Phonetic orthographies

Doug Ewell dewell at
Mon Nov 27 06:17:57 CET 2006

Gerard Meijssen <gerardm at wiktionaryz dot org> wrote:

> When people discuss Hant and Hans, they are NOT talking about an
> orthography of one language.

"Traditional" and "Simplified" Chinese are something more than two 
different orthographies (e.g. Dutch pre-2005 vs. post-2005), and 
something less than two different scripts (e.g. Latin vs. Cyrillic).

> Chinese is not a language, it is a written system that is shared by 
> people speaking many languages.

I think we have pretty much said all that needs to be said about 
"Chinese is not a language."  There are certain contexts, having nothing 
to do with coding or language tags, in which "Chinese" is thought of as 
a single language.  There are other contexts, also having nothing to do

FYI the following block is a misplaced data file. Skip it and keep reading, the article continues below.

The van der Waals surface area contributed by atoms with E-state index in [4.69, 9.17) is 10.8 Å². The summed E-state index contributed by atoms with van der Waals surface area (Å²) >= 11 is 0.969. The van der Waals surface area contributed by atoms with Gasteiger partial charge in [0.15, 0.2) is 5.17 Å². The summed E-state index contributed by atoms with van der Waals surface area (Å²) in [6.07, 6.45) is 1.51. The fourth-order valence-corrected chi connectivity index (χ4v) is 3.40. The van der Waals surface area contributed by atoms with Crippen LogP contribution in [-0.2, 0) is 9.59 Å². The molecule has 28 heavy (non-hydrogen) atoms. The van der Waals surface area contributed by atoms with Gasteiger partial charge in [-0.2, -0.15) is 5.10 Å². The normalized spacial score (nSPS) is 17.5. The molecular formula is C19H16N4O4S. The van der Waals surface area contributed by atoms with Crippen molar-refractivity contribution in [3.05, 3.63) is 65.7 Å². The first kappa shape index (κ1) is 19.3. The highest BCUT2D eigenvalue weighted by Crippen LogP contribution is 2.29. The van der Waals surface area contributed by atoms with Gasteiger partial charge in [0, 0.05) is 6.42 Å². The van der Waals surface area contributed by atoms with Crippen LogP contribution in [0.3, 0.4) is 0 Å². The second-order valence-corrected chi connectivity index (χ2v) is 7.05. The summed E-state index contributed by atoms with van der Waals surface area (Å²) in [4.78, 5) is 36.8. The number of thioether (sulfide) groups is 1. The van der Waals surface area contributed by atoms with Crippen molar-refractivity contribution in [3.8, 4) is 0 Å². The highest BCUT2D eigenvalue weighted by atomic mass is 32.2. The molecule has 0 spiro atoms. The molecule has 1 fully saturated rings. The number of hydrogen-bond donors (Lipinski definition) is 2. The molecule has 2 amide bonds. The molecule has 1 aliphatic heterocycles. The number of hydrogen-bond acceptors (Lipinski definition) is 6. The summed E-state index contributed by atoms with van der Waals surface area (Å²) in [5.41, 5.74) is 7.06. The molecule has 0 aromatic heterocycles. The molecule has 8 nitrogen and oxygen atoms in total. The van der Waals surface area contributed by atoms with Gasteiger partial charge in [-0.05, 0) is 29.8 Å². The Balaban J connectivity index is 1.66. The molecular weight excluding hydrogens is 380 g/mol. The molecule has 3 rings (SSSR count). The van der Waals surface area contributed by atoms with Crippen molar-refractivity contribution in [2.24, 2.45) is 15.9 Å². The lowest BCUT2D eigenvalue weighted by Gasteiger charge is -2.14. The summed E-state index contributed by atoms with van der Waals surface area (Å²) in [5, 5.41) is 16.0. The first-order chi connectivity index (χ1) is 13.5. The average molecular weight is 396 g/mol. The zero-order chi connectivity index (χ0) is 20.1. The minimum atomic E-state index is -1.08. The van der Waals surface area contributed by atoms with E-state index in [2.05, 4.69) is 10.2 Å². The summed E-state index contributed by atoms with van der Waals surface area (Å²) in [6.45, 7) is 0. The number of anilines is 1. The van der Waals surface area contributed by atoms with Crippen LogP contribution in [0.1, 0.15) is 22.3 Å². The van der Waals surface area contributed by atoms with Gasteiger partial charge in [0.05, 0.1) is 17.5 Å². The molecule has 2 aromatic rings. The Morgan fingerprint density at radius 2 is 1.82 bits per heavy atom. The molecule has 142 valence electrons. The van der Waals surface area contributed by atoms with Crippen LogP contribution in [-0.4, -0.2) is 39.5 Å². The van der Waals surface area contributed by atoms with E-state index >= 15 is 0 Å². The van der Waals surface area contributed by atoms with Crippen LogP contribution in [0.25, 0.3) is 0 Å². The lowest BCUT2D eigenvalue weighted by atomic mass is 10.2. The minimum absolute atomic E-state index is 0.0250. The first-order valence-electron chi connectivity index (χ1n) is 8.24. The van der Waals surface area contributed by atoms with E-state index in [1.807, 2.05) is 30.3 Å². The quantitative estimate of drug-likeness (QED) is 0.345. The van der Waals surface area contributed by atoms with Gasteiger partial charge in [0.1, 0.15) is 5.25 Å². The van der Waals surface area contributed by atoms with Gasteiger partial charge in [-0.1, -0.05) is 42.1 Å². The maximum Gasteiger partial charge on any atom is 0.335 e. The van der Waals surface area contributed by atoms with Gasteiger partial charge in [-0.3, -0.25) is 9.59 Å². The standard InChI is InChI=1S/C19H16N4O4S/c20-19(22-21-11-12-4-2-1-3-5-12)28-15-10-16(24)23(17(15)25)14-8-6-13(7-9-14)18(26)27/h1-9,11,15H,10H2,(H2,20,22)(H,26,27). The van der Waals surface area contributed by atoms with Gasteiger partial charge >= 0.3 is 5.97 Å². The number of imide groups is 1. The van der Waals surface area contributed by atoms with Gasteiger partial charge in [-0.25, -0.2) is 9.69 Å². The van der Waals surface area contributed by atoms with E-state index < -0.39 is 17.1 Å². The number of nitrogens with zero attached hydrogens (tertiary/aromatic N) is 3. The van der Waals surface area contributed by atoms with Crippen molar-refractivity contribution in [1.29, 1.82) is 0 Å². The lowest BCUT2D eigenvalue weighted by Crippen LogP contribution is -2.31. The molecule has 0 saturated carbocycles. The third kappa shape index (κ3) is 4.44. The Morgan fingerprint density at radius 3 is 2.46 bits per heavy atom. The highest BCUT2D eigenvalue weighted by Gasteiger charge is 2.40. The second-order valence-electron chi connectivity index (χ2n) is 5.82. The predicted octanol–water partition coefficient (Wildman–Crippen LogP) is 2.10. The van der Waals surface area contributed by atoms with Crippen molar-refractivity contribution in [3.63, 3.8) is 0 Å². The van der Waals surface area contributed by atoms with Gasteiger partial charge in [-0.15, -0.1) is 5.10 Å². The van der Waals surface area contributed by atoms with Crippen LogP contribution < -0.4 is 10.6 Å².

with coding or language tags, in which "Chinese" is thought of as a 
family of languages encompassing Mandarin, Cantonese, Wu, Min, Hakka, 
Xiang, and so forth.  Both of these perspectives are a fact of life and 
neither ISO nor the language tagging groups made them up.

> Even the name of the script implies as much "Han".

How does the name "Han" imply that "Chinese" is only a written tradition 
and not a spoken language?  Would you say the same about the writing 
systems called "Greek" and "Georgian" and "Armenian" and "Mongolian"?

> The standard Chinese characters that were in UNICODE in the first 
> place, did not even cover all the characters needed to write all the 
> languages that are implied when people talk about Chinese. Extra 
> characters have been added for Cantonese in later versions of UNICODE.

I don't see what this has to do with whether Chinese is a single 
language or many, or whether Traditional and Simplified Chinese are one 
script or two.  Extra characters have been added to Unicode over the 
years in all sorts of scripts, including Latin.

Doug Ewell  *  Fullerton, California, USA  *  RFC 4645  *  UTN #14

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